This is so predictable. California makes perky lowball estimates on massive projects only to find, quelle surprise, that reality does not agree with them.
“Shovel-ready” California high speed rail construction in the Central Valley has been delayed yet again. Seems that engineers somehow underestimated the technical challenges of the project, deep pockets ranchers are resisting having their land grabbed, and – I know you’ll be a shocked by this as I am – projected costs are rising sharply. Construction was supposed to start in 2012 and now won’t start until at least 2014.
The state needs hundreds of parcels of land to build the first 130 miles of rail bed from Madera to Bakersfield by 2017. So far, it has made 106 offers to buy land and has “taken possession” of one parcel.
Right of way access has not yet been negotiated with railways and environmental permits have yet to be issued. What a clown show.
The video shows a high speed rail train in France being clocked at a stunning 356 mph. The US still has no HSR, mostly due to the staggering cost of building such a network across our 3,000 mile wide country. HSR cannot be run on existing tracks, new ones must be built, and they can’t haul freight. This makes it harder from HSR to be financially viable. Plus, in urban areas, their high speed requires that dedicated overpasses or tunnels be built for them as a crash between a car crossing a track and getting hit by a train doing 300 mph would be catastrophic.
The California legislature has approved spending billions for a high speed rail line from nowhere to nowhere in the Central Valley but postponed yet again putting a water bond on the ballot to save the Sacramento Delta.
Gosh, makes perfect sense to me. Spend billions on a rail line that cannot possibly ever be fully funded and which will never be profitable rather than fix an aging water infrastructure so millions of people will continue to get water.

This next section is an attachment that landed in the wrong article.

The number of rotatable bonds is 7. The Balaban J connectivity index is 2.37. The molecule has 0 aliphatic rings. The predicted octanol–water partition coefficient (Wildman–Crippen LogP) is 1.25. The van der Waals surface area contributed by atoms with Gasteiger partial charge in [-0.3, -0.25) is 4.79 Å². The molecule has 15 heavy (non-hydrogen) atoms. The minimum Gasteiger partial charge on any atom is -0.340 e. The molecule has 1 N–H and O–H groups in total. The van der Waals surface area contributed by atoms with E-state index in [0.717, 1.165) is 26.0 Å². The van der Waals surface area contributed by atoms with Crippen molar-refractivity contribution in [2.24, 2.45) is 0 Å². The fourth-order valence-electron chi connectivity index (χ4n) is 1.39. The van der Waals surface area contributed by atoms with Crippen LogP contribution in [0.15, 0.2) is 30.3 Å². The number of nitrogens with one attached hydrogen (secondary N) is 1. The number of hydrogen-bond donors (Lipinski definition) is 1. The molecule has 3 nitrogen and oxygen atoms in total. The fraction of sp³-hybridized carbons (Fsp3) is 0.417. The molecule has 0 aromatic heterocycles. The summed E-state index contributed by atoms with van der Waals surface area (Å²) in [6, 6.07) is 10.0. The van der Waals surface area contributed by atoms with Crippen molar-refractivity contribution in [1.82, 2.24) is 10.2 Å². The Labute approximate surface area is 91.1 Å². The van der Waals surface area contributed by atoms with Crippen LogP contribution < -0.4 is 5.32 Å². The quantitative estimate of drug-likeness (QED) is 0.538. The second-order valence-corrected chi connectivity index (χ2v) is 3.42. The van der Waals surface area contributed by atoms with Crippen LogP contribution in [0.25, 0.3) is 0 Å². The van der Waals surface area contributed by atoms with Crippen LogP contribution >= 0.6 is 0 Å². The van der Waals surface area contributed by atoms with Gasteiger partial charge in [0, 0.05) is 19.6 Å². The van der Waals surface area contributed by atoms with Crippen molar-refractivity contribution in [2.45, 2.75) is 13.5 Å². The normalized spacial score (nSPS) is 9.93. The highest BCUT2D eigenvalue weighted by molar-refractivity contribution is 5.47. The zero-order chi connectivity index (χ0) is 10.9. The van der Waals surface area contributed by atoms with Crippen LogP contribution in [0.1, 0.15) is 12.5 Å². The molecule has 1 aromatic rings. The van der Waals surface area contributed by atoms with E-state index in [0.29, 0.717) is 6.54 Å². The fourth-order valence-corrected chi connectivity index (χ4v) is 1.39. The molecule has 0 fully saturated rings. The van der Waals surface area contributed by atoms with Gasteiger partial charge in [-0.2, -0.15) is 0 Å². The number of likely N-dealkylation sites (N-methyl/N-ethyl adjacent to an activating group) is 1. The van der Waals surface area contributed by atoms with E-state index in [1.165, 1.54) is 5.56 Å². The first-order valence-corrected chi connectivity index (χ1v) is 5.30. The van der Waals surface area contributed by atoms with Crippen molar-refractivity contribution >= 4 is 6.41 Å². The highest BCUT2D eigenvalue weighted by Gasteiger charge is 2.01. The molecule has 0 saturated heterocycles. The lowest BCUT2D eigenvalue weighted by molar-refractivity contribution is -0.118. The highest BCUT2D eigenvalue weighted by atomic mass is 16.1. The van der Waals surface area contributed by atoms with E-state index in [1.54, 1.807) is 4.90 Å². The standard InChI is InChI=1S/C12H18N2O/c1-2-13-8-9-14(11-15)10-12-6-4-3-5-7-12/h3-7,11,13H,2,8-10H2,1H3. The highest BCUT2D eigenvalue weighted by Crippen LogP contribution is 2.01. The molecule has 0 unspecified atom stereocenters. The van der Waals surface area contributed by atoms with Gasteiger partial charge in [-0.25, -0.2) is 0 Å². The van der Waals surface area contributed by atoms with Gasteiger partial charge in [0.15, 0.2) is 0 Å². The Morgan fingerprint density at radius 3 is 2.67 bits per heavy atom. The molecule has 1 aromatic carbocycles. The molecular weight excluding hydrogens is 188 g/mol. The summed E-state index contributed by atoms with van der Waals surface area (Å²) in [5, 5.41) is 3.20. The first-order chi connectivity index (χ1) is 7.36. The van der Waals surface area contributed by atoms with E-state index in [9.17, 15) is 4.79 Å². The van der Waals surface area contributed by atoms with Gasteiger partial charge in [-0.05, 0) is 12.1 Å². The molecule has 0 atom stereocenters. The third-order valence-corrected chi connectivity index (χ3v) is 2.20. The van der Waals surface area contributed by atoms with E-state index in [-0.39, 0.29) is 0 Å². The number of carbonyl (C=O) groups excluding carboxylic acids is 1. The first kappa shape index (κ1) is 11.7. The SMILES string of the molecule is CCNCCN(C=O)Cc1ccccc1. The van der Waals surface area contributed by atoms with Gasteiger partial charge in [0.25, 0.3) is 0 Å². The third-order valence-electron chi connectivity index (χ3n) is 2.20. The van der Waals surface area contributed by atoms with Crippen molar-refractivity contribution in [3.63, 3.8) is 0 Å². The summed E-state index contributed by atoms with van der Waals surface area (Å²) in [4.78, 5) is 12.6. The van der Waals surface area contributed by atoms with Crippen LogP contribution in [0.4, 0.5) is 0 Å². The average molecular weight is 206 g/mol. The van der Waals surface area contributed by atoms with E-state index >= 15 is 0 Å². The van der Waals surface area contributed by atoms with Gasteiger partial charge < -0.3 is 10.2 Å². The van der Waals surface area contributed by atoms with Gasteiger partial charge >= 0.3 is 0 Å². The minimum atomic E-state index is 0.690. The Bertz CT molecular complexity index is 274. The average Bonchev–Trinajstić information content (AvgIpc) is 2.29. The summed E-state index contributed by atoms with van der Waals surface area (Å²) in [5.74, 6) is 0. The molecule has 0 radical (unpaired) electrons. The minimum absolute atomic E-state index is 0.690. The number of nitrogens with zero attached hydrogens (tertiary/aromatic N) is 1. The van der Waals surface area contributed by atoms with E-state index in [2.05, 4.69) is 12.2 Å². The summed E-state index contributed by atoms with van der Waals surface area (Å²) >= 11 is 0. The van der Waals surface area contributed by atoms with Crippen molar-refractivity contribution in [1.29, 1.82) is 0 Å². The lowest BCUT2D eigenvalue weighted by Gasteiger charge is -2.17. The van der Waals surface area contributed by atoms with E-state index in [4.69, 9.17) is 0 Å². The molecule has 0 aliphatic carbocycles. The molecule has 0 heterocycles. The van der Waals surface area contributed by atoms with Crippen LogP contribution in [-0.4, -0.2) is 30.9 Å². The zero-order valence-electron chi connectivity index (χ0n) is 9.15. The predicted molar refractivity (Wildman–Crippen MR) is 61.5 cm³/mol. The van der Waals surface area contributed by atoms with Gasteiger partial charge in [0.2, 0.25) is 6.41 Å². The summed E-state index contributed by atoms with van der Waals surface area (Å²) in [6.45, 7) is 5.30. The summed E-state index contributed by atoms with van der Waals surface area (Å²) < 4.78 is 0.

California now gets $3.2 billion from the federal government. Don’t assume it will go to high speed rail.
Just passing the bill, gives California a $3.2 billion federal bailout while the actual use of funds may or may not ever appear (our money is on the latter). If still confused think Greece and Germany, because Federal tax collections were just used to give California a very fungible cash injection. Where the money ends up now is anyone’s guess.
Thus the stupidity of all of this is heightened by the usual pretend-and-extend desperation attempts to balance the California budget. I would not be at all surprised if the $3.2 billion went into the general fund with California promising to pay it back once construction starts. But they won’t have the money thus the whole charade will start over again.
Meanwhile, California politicians continue to ignore the Sacramento Delta, which is where most of the state gets its water from.
It’s time to put the shambling California High Speed Rail zombie out of its misery. By most estimates the cost will be triple the original estimate, at $100 billion. The High Speed Rail Authority, in a desperation ploy, just announced it would only cost $68.4 billion. Somehow, $30 billion in costs magically vanished. But even with that, no one has a clue where funding would come from and their new plan may not even be legal.